- Keep in warm location. Avoid full sun until roots have formed (it usually takes a few weeks).
- Keep container mix moist but not soaking wet.
- In 6-8 weeks, you should notice roots forming. It can be as quick as 4 weeks.
- Geraniums grow long roots so you may see some at the holes in the bottom of the pot.
- You can also check by lightly pulling on the stem to feel if roots are holding it in place.
- With roots well established, you can now repot each cutting into its own pot.
9Where to Grow
- During winter, you can grow geraniums as houseplants.
- In spring, after last frost, they can be gradually introduced to life outdoors.
This shows How to Harden Off Plants for Life Outdoors.
Frequently Asked Questions
1When should you take geranium cuttings?
- You can take cuttings any time the plant is actively growing.
- You may want to take them in summer so you can get new plants started in pots outdoors.
- You can also take cuttings in fall and grow them indoors during the winter.
2Can you root geranium cuttings in water?
Yes, you can. I do, however, find that directing planting the cuttings in moist soil is more successful.
Overall, plants rooted in water can grow bloated, fragile roots that may not transition well to pots. Many people do root them in water but for the long game, do it directly in potting mix.
3How long does it take for geranium cuttings to root?
Depending on growing conditions time will vary, but you should notice new root growth in 6 to 8 weeks.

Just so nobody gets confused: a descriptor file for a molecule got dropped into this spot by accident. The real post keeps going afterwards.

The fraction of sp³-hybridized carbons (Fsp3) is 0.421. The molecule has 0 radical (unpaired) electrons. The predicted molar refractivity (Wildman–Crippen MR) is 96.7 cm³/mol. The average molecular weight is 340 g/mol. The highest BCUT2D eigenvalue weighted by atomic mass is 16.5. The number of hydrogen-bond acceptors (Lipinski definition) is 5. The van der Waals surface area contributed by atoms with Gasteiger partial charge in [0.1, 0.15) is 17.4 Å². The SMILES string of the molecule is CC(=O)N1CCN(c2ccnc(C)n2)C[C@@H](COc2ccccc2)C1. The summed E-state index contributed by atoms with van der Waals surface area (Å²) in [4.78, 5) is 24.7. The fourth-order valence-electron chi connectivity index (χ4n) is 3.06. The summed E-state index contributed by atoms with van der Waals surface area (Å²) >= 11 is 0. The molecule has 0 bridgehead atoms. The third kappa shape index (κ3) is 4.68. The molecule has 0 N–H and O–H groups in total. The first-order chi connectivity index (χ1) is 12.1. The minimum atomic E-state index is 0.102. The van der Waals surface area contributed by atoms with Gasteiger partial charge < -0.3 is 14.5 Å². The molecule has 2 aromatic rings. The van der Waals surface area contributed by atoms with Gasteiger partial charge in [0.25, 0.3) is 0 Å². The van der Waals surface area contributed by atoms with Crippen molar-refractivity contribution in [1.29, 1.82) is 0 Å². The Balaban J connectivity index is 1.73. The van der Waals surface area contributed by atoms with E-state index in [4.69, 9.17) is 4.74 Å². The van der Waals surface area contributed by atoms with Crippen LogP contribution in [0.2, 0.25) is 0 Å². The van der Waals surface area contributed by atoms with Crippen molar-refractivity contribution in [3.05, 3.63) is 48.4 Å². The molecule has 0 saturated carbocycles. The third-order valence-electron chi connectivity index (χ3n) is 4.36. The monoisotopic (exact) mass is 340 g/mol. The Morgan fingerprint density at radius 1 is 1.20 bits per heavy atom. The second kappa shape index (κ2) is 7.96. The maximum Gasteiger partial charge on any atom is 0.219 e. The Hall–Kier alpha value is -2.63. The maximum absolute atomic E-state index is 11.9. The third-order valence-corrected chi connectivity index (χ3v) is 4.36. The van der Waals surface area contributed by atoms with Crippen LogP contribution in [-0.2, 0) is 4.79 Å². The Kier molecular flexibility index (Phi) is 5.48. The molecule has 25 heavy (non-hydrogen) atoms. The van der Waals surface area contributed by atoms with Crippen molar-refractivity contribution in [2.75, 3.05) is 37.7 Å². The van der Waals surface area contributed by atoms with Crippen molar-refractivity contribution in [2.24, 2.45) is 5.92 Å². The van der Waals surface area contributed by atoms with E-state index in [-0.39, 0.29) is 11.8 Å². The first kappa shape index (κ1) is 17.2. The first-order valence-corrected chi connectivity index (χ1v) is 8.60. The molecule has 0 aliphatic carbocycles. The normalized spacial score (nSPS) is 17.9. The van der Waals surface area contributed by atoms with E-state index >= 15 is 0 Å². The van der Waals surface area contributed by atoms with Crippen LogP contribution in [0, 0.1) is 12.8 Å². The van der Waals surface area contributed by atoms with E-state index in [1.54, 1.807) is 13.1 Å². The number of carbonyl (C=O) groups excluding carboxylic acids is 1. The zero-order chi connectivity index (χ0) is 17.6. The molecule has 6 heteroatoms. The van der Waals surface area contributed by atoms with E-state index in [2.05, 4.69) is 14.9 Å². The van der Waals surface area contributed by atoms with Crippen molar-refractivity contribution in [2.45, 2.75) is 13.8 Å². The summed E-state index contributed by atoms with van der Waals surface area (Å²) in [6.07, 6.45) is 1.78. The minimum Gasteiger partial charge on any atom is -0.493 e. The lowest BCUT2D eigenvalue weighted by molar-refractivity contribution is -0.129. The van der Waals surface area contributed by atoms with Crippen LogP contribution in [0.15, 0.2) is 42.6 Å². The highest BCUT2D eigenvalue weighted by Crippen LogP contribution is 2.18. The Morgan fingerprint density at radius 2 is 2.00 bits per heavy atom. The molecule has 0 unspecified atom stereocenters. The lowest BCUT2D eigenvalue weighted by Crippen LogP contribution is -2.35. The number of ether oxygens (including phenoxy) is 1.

4Can you keep a geranium in the winter?
Yes, there are several options for keeping geraniums over the winter:
- Keep them as houseplants.
- Grow cuttings.
- Store potted geraniums in an above-freezing shed, garage, or basement.
- Remove soil and store bare roots in cool, dark place.
5My geranium cuttings are turning yellow. What is the problem?
Yellowing stems and leaves can have many different causes.
Here’s a few possibilities:
- Under or over-watering: lower leaves start yellowing first.
This guide shows how to properly water houseplants and other potted plants.
You can learn more here about overwatering plants.
- Exposure to cold temperatures (below 45°F or 7°C).
- Unhealthy plant.
- Nutrient deficiency in the potting mix.
You could try repotting it in new potting mix or adding a slow-release organic fertilizer (follow instructions on label).
- Growing Geraniums from Seed | Nebraska Extension in Lancaster County
- Growing Geraniums | Iowa State University
I hope you will try growing geraniums from cuttings. It’s an easy way to get lots more free plants.
~Melissa the Empress of Dirt ♛
How to Grow Geraniums (Pelargoniums) From Cuttings
Supplies & Materials
- 1 Geranium plant Pelargonium
- Choose green stem that is not old or woody.
- Cut below leaf node with clean scalpel so you end up with a 4-6-inch long stem with two healthy leaves on top.
- Remove any flower stems, flowers, or buds.
- Dip base of stem in rooting hormone powder and tap off excess.
- Plant stem in flower pot filled with potting mix, burying lowest leaf node one inch deep. You can add several cuttings to one pot.
- Water deeply and allow excess water to drain.
- Cover with loose, clear food bags if humidity is low (40-50% is ideal).
- Grow in warm location with indirect light. No hot sun.
- In 4-8 weeks, move to individual pots when roots have established.